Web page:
Peter Lynn, wrinklier than the other regular Pete on these pages (Sixsmith, for anyone who’s just visiting from Mars), has been a persistent champion of staying to the end, suppressing any urge to boo our own players and generally keeping the faith against all odds. The first part of his contribution to this year’s series of end-of-season revews needs to be published now as there are time-sensitive references …
Yes, I know it is not the end of the season. Yet.
However, as I walked away from the Madejski stadium last Saturday evening I was overcome by the feeling that I had just witnessed not only our last chance of survival go begging but also our whole season in one match.
Thus I find myself in the position to be among the first to respond to Monsieur Salut’s annual request. If allowed, please click on Youtube video below and, by way of accompaniment, listen to Crowded House and their 1992 song: Four Seasons in One Day.
The Reading game itself, [oddly enough – Ed] like all 14 of our games I have actually been at this season, was very entertaining.
We dominated for long periods and had the better players in most positions on the field. We were by far the better team in our attacking build-up play and consequently created – by far – the most scoring chances.
Why didn’t we win? Because, crucially, we had poorer players in the two positions that win (or don’t win) games; namely striker and goalkeeper.
To look at both our players in question and view them against not only their opposing equivalent players on the day but also how they fared against their keepers/strikers, in my opinion, explains our result.
In this respect, I have no idea what these individuals are like as persons, I just speak about what I saw of them at work.
Ashley Fletcher. He got into good goal scoring positions in both halves. In the first, he missed his target and hit the post. In the second, from a right wing cross, Mannone smothered his near post attempt.
Jon Dadi Bodvarsson. He took up good positions throughout the game and held the ball up well and was brought down for the goal that denied us three points.
Lee Camp. I nearly left this blank as everyone will have seen him give away the penalty and therefore nothing needs saying. However, it is what led up to it that is probably more telling and relevant to our season as a whole. Under no pressure, he shanked a goal clearance straight to one of their players.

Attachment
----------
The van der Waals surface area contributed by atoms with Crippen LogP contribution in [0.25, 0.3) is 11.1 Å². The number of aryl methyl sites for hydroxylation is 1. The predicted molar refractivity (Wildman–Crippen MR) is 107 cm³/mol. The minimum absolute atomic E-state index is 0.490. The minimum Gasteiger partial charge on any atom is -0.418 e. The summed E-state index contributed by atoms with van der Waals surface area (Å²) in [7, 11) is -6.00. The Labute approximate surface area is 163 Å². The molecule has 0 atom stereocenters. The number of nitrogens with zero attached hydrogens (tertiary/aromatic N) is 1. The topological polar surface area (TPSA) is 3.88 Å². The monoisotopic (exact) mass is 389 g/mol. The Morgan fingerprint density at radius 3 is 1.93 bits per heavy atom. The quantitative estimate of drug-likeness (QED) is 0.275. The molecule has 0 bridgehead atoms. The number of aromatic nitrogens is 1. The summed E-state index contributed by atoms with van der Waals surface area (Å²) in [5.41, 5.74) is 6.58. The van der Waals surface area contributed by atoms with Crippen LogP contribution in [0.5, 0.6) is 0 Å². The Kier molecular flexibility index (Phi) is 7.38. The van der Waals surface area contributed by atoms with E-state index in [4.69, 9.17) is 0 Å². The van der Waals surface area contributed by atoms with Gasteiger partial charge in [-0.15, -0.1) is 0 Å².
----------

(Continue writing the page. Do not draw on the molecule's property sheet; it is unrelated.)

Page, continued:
Vito Mannone. He not only produced two top class saves to deny us goals, his presence inspired confidence in their defence in totally opposite fashion to our own keeper.
Of course, a team is not only two players but 11-a-side and, as happened on Saturday, our goals can come from elsewhere than strikers. But as I said to my friends during the game, Grabban would probably have scored a hat trick from our chances. Equally, the long cross from which their equaliser came should have been easy to defend.
In the lyrics of the song you may have been listening to is the line “Only one step away”. I have that feeling now.
Do not make the mistake of listening to another of their songs, Don’t Dream, It’s Over – it will reduce you to tears …
1 thought on “End of Season Reviews 2018: (2) Wrinkly Pete. Four seasons in a day”
Talking of Crowded House, listen to ” Fall at your feet ” – as beautiful a song as I’ve ever heard.
It contains a line that might [ should ] resonate with our owner and the relentless mismanagement that we have witnessed during his tenure.” The finger of blame has turned upon itself ”
Turning to Pete’s article, I agree that our destiny this season could almost certainly have been altered by keeping Mannone and Grabban – personally, I would suggest Vaughan should have stayed too.
Mannone would certainly have prevented a dozen or so goals, and Lewis Grabban would have taken enough of our missed chances to guarantee Championship survival.
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